Four years ago, just prior to getting married, I moved from an apartment I had lived in for twelve years to another about five blocks away. Overall, the move wasn’t much: same grocery store, post office, dry cleaner, etc, etc. The big change (other than the marriage) was that I was no longer so close to Prospect Park. An extra twenty minutes each way may not seem like much, but it adds an almost-prohibitive amount of time to a potential weekend walk or evening stroll after work. Brooklyn’s Prospect Park was designed by Frederick Law Olmsted and Calvert Vaux and, though not as well-maintained, is very much the equal of their earlier Central Park. (Central Park is better maintained because the rich folks who live along its perimeter give piles of private money for its maintenance.) For me it was a big loss, though one that came with an equally big win: I am now just five minutes away from the gates of Green-Wood Cemetery. Green-Wood is one of the original garden cemeteries and is currently celebrating its 175th anniversary. To mark the occasion the Museum of the City of New York is hosting an exhibit titled A Beautiful Way to Go: New York’s Green-Wood Cemetery. It opened yesterday and runs through October 13.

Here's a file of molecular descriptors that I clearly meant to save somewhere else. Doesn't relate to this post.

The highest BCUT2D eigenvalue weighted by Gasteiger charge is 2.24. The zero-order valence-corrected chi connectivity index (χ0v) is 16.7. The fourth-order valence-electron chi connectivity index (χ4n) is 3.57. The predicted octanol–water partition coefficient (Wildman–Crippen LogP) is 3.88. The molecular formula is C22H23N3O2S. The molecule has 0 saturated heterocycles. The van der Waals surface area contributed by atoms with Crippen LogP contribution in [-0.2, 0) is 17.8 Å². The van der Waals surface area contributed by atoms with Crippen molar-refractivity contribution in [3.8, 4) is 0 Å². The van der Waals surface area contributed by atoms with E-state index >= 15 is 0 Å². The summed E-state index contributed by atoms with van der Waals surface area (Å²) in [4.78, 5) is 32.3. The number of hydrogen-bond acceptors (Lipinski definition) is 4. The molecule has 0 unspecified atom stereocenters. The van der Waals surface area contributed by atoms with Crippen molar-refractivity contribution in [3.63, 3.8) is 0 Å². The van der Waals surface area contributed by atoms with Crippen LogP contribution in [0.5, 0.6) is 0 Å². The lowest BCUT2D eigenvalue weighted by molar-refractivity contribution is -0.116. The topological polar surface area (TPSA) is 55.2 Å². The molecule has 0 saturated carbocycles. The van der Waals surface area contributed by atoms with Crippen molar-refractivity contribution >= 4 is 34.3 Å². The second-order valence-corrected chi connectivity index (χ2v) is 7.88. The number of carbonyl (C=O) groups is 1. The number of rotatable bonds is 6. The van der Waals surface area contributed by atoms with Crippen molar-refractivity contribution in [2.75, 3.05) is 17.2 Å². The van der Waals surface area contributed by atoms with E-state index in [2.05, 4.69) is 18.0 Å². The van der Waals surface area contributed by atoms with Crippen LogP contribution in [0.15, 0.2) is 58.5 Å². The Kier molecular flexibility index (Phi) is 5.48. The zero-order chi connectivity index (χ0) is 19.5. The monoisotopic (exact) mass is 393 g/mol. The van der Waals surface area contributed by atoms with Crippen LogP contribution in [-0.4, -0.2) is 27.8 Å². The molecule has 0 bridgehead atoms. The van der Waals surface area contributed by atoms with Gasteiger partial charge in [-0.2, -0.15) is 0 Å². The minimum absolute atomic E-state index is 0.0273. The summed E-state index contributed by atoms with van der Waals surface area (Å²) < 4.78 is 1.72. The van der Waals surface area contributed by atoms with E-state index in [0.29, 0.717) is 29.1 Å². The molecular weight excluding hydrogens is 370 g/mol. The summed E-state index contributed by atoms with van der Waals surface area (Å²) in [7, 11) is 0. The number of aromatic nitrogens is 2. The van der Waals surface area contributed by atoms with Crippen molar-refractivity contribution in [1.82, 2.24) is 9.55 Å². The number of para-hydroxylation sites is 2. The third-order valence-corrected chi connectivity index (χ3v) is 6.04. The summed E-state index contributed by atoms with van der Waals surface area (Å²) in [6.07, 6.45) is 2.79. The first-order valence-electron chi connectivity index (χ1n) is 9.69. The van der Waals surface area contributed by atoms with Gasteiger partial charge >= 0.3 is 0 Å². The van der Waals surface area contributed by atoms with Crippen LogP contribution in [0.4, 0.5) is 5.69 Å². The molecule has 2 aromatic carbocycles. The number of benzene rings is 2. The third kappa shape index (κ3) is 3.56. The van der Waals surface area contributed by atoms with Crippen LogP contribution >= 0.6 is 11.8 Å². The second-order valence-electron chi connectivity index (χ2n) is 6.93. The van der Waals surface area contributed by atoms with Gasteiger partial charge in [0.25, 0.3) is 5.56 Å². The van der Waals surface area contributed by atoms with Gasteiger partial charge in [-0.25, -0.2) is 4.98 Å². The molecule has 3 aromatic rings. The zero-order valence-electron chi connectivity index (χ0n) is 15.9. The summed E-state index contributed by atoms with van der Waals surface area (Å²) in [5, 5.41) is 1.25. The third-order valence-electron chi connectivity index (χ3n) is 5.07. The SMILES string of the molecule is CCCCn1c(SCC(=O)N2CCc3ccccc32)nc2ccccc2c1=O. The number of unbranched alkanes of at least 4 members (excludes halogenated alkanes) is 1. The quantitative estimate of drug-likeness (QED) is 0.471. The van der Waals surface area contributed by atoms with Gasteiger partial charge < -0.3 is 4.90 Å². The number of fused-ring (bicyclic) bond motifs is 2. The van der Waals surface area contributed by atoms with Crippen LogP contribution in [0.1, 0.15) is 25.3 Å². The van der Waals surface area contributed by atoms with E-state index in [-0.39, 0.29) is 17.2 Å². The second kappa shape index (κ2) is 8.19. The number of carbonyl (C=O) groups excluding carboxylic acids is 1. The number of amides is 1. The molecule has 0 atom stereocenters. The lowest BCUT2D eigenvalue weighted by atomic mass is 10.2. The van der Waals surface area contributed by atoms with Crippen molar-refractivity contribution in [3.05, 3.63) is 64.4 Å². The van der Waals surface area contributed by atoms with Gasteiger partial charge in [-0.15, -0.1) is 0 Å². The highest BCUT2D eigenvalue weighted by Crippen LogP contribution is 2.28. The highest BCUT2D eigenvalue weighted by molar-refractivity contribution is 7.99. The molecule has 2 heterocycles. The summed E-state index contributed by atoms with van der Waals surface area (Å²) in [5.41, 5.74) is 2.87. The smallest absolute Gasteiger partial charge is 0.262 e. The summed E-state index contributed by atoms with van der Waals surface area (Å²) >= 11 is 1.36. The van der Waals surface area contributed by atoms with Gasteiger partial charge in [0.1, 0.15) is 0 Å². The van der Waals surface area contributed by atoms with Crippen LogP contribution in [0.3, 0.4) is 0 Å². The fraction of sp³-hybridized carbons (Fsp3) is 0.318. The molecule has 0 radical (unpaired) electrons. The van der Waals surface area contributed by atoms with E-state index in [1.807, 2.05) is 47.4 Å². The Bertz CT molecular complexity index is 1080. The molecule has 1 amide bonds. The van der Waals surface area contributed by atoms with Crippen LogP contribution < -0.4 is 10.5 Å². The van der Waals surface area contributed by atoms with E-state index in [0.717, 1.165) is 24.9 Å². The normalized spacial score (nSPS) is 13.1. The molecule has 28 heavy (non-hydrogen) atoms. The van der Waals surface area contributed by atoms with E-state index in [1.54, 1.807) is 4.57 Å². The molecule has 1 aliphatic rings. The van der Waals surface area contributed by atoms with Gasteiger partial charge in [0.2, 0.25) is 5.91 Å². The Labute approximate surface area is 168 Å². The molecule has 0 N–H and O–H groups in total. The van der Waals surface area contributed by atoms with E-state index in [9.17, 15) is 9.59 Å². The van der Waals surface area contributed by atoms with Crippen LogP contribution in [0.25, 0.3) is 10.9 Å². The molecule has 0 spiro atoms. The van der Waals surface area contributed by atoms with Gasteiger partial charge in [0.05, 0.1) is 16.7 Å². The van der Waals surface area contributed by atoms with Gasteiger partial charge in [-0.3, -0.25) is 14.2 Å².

Brooklyn's Green-Wood Cemetery

Brooklyn’s Green-Wood Cemetery

Garden cemeteries, sometimes called rural cemeteries, were a phenomenon of the nineteenth century, when American and European societies were industrializing rapidly and green space was becoming scarcer and scarcer for city dwellers. It may surprise you to know that in the late nineteenth century Green-Wood was the most-visited place in New York State after Niagara Falls. Graveyards are for the dead, final resting places for those who came before us and have now passed on; cemeteries are for the living, places to commune with nature and the past. One hundred and seventy-five years later Green-Wood is still serving this function. No matter how many times I have been there–and it is in the hundreds by now–I always see something new on each visit. It is not hard to do, whether it’s reading the many freshly-planted headstones of the 4,000 Civil War soldiers buried there, poking my head into the bars of a mausoleum to peek at the Tiffany windows, or seeing the sun hitting a familiar vista at a different angle during the change of seasons. I am looking forward to catching this show in the coming weeks, and will have more to say about it here on the blog after I do.